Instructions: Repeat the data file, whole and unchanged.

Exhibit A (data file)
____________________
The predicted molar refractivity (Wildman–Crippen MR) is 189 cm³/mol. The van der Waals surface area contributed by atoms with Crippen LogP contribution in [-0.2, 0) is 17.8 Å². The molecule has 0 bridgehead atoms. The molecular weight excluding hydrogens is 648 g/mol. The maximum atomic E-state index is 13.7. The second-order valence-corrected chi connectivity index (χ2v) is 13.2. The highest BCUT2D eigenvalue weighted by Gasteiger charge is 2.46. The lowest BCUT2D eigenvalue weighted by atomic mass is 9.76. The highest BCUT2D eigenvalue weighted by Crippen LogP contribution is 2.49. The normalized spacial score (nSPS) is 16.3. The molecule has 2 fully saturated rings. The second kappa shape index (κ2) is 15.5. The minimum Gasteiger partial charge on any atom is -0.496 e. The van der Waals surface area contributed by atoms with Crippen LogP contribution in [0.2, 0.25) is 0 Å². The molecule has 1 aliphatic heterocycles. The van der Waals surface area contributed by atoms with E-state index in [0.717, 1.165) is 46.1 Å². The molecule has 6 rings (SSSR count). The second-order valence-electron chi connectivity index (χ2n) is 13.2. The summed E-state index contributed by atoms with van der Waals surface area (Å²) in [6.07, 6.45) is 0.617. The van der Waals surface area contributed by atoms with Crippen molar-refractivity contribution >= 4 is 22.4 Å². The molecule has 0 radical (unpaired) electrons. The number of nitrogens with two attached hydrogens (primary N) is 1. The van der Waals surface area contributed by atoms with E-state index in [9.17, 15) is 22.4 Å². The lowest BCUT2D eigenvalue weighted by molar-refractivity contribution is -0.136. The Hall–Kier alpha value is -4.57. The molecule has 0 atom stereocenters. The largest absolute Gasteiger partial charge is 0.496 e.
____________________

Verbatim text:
The predicted molar refractivity (Wildman–Crippen MR) is 189 cm³/mol. The van der Waals surface area contributed by atoms with Crippen LogP contribution in [-0.2, 0) is 17.8 Å². The molecule has 0 bridgehead atoms. The molecular weight excluding hydrogens is 648 g/mol. The maximum atomic E-state index is 13.7. The second-order valence-corrected chi connectivity index (χ2v) is 13.2. The highest BCUT2D eigenvalue weighted by Gasteiger charge is 2.46. The lowest BCUT2D eigenvalue weighted by atomic mass is 9.76. The highest BCUT2D eigenvalue weighted by Crippen LogP contribution is 2.49. The normalized spacial score (nSPS) is 16.3. The molecule has 2 fully saturated rings. The second kappa shape index (κ2) is 15.5. The minimum Gasteiger partial charge on any atom is -0.496 e. The van der Waals surface area contributed by atoms with Crippen LogP contribution in [0.2, 0.25) is 0 Å². The molecule has 1 aliphatic heterocycles. The van der Waals surface area contributed by atoms with E-state index in [0.717, 1.165) is 46.1 Å². The molecule has 6 rings (SSSR count). The second-order valence-electron chi connectivity index (χ2n) is 13.2. The summed E-state index contributed by atoms with van der Waals surface area (Å²) in [6.07, 6.45) is 0.617. The van der Waals surface area contributed by atoms with Crippen molar-refractivity contribution >= 4 is 22.4 Å². The molecule has 0 radical (unpaired) electrons. The number of nitrogens with two attached hydrogens (primary N) is 1. The van der Waals surface area contributed by atoms with E-state index in [9.17, 15) is 22.4 Å². The lowest BCUT2D eigenvalue weighted by molar-refractivity contribution is -0.136. The Hall–Kier alpha value is -4.57. The molecule has 0 atom stereocenters. The largest absolute Gasteiger partial charge is 0.496 e.